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Friday, February 17, 2012

Educated Organics

Every garden is individual, I understand that.  I also understand that for my generation and every generation before it back to the 1940s using chemicals in the garden, on the farm, or in the yard was considered the norm.  I cannot recommend enough that people read Michael Pollan's book The Omnivore's Dilemma, and pay close attention to the worldwide news regarding chemical agriculture.  I also cannot stress enough how important it is to grow a clean, safe garden.  Keep it organic, whether or not you grow actual food in your garden, there is no reason to use dangerous chemicals to keep healthy plants.

I started out as a conventional gardener, and guess what? I still killed plants.  Now I keep my garden organic, and yes, I kill plants.  But I find I actually kill fewer plants because instead of spraying them with pesticide I take the time to research and learn about the plants I grow.  If a blueberry bush is fading I don't pump it full of chemical fertilizers, now I've learned that a little apple cider vinegar, or coffee grounds may be all it needs to come back strong.  Organic gardening requires that a gardener be knowledgeable about their plants, that the gardener pay attention to plants, climate, pests, watering.  No, it's not as easy.  Yes, I will forgive you if you still prefer conventional gardening; primarily because a home gardener uses far fewer toxic chemicals than a commercial farmer.  I would rather you grow your own veggies with a little Roundup than buy veggies shipped from lord-knows-where that have been sprayed over and over just to ensure they will be perfect for market.  I'd like to convince you not to though!

But I think it's important that every gardener really understand what the repercussions of these sprays are.  Commercial fertilizers can scorch plants, for instance, something that no amount of compost or compost tea will do.

Suppliers of these products will spend any amount of money and are quite willing to straight-out lie about the dangers of their products and the problems they cause.  Because of this it is very hard to link them directly and scientifically to those problems.  If the pollution created were likened to an oil spill (the Gulf Coast oil spill last year let loose 12.5 million gallons a day into the Gulf of Mexico) it would strike far more of a chord with the average person.  American farmers use 1.5 billion pounds of pesticides each year, that's equivalent to 1500 million pounds a year, year after year after year.  Or one third as many pounds as gallons of oil in the Gulf Oil Spill every day.  Why don't we hear more people yelling about this?  Why isn't there government mandated cleanup of pesticide pollution? And why aren't the pesticide companies held accountable for the damage their products do?  Because they scam us into believing that they're safe.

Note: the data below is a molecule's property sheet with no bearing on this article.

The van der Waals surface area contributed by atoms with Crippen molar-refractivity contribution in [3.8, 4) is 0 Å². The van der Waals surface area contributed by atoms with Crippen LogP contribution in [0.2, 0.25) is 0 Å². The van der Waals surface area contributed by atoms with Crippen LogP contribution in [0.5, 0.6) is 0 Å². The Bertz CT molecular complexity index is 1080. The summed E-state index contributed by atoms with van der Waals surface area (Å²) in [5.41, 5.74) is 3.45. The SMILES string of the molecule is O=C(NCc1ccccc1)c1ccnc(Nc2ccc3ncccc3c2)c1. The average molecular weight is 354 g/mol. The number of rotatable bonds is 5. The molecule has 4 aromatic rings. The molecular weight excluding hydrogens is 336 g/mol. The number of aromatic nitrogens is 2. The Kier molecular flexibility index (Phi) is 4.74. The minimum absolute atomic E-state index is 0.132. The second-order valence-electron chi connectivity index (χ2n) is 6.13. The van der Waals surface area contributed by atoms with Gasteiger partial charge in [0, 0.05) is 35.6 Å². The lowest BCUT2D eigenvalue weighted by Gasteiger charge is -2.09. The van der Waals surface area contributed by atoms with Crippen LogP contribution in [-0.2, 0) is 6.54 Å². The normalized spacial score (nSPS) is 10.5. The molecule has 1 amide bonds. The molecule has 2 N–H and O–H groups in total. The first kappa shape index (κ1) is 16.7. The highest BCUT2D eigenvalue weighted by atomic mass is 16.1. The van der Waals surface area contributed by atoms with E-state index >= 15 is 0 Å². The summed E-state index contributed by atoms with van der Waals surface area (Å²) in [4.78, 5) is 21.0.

Meanwhile, agricultural pollution has been connected with birth defects, cancer, Parkinson's disease, and other human health risks; with wildlife destruction, dead spots in the seas, mass honeybee die offs and Colony Collapse Disorder; millions of bird deaths; soil destruction, water and air pollution, making the air you breathe, water you drink and soil you grow on unfit to sustain life.  Chemical based agriculture depletes the soil, meaning the plants we eat that are grown this way have less nutrition, the animals we eat that consume chemically grown feed have less nutritional value.  They are more sickly and are then treated with medicines and chemicals to improve their health and growth, which are in turn passed into our bodies when we eat a burger or chicken nugget.  It also increases the likelihood of new super weeds and super bugs developing that will be immune to these chemical treatments.  Certain crops are bred specifically for this type of agriculture such as Roundup Ready crops, and weak varietals that show well in stores, or have good shipping and storage features.  This diminishes the variety of available genetic material with which to develop crops that are naturally adapted to each climate and instead are completely dependent on more sprays to keep them healthy. 

Using chemicals in a garden is lazy, uninformed, and creates a downward spiral that leaves us more and more dependent on chemical companies and less able to do for ourselves.

Just to drive this concept home, here is a link to an article written about my home:  Downwind: Big Ag at Your Door, this article talks about my own hometown of Blachly, Oregon.

I can't tell readers enough about why organic is the only way to grow, and I truly hope that this blog helps to educate readers and interest them in organics and becoming knowledgeable about their plants.

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